It is the oldest astronomical observatory in Spain and the fourth in the world. Founded in 1753 by Jorge Juan, Spain’s official time is set at this centre which is one of the most important scientific centres in the world.

Among its fields of research, it is important to highlight the Time Section, which is comprised of a battery of atomic clocks that, since their installation in 1973, set and maintain the Coordinated Universal Time (CUT-ROA)

It is also worth mentioning the Geophysics Section, which since 1879 has worked without stopping.

The mission of the Astronomy Section has, since the Observatory’s founding, been to conduct observations and theoretical studies on positions of stars in the solar system. At the beginning, those that were necessary for the publication of the Nautical Almanac and the Astronomical Ephemeris and then, upon broadening its objective, all those that could be carried out with its instruments and working methods, primarily those recommended by the International Astronomical Union.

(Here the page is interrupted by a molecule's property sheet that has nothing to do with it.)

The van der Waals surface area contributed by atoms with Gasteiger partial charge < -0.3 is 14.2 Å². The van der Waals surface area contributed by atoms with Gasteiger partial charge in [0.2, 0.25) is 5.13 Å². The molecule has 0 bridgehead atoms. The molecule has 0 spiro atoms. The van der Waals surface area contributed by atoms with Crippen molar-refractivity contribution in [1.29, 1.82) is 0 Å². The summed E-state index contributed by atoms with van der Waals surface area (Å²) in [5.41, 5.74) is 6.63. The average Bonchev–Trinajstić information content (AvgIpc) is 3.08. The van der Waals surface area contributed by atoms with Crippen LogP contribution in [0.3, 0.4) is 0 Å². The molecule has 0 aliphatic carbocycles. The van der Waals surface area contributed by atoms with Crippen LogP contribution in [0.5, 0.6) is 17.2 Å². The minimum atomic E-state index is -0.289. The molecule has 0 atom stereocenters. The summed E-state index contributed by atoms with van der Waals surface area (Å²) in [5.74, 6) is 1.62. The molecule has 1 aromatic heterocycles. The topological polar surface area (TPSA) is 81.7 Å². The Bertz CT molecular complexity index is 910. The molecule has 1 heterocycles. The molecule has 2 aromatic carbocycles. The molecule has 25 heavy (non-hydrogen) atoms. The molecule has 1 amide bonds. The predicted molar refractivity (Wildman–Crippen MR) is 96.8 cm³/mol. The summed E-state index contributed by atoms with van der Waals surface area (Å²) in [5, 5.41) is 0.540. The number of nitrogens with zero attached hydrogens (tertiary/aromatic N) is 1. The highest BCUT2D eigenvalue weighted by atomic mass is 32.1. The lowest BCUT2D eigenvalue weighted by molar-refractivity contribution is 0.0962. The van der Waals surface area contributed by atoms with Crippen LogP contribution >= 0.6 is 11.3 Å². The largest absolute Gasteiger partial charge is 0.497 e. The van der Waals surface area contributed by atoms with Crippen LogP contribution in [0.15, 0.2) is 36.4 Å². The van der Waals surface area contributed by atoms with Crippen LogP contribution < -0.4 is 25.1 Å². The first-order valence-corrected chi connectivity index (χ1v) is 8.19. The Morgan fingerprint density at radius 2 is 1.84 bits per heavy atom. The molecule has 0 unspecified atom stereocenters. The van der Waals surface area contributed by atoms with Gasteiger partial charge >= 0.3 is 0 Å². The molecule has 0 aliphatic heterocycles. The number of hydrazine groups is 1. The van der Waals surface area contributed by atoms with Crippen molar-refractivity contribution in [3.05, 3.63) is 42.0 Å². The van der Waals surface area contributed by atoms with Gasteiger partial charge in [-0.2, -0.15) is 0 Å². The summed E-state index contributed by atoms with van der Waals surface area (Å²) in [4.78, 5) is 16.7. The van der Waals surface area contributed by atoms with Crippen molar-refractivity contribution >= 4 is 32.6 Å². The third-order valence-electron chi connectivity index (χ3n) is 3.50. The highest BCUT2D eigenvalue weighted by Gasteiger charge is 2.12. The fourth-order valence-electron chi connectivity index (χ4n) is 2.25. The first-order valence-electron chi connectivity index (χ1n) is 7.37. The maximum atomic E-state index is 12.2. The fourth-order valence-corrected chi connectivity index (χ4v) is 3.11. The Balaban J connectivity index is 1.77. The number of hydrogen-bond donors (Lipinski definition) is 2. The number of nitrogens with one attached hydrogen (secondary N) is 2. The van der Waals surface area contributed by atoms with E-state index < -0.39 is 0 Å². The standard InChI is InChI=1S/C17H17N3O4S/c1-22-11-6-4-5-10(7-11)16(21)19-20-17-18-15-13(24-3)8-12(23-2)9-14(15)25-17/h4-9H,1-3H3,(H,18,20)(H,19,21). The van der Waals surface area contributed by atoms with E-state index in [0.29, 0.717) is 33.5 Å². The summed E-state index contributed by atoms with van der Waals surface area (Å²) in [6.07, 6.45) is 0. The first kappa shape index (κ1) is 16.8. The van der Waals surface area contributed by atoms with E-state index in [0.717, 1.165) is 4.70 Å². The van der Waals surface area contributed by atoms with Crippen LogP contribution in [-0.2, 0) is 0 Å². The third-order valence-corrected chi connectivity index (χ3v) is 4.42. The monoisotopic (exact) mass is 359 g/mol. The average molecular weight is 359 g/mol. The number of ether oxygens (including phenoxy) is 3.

The Astronomy Section is divided into three services: Large Field Astrometry, Solar Astronomy and Meridian Astrometry.

This centre is the first geomagnetic observatory in Spain, so it also has a seismological station.

The Observatory’s Library is comprised of more than 30,000 volumes and its inventory has four incunabulum copies. It also has a historical and cultural legacy, with an important archive and bibliographic fund.





Other points of interest

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